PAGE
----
Oddly enough, if you count all possible color/anti-color pairs, you will get the number 9. But brainwave is still right, there are only 8 gluons. The reason for this is somewhat obscure, buried as it is in the intricacies of group theory, and it ends up sounding like a rather Tolkeinesque myth. It turns out that if all nine gluons existed then quarks would not be subject to confinement, and free color charge would be everywhere and the world would be completely dominated by the strong nuclear force, rather than the electromagnetic force as it is now. The absence of one combination forces quarks to be confined, and hence the strong force to have a very limited range.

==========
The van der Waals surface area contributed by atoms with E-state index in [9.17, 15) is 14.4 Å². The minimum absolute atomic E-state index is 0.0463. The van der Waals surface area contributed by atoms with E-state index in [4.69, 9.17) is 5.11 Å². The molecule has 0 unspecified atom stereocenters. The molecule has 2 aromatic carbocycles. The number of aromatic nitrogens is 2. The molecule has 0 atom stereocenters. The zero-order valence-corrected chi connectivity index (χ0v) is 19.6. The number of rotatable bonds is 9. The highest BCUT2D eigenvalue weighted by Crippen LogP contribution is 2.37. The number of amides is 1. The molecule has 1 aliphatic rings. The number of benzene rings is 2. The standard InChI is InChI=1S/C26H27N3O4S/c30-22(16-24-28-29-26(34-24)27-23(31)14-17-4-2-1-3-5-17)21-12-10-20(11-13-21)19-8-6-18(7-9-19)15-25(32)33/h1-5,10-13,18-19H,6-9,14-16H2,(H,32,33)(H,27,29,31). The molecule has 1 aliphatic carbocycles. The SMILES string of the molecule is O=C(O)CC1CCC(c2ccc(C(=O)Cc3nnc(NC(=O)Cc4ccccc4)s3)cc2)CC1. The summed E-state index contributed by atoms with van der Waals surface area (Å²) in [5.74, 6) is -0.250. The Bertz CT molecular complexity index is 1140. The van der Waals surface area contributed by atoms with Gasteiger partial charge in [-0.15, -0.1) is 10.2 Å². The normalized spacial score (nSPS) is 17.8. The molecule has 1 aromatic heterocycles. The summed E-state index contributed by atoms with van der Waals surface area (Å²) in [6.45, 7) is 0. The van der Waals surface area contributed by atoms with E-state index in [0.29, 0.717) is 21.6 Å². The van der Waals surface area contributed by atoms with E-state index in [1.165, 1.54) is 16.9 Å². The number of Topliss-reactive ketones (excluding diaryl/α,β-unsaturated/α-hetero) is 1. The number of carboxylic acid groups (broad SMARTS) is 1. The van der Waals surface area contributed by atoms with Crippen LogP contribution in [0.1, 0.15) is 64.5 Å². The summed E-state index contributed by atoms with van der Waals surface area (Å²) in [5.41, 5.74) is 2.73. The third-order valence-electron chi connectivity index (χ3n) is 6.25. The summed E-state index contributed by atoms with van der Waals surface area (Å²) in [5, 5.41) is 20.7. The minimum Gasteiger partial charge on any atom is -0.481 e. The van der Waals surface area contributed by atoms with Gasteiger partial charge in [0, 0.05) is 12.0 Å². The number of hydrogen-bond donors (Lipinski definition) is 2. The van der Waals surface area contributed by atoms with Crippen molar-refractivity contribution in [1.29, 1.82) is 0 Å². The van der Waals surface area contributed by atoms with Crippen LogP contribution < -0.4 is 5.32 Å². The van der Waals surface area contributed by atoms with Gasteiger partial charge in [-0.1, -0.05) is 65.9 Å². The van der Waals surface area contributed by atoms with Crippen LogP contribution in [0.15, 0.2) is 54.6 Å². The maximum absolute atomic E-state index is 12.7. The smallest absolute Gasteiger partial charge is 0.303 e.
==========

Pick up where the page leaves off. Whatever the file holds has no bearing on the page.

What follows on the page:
Unfortunately, explaining which one is missing is kind of complicated. It is easiest to talk about gluons as if they were straight color/anti-color pairs like rb* (red/anti-blue) or gg* (green/anti-green). But it seems that the physical gluons are actually combinations of these such as (rb* + br*)/sqrt(2). The ninth, "missing", gluon is (rr* + bb* + gg*)/sqrt(3).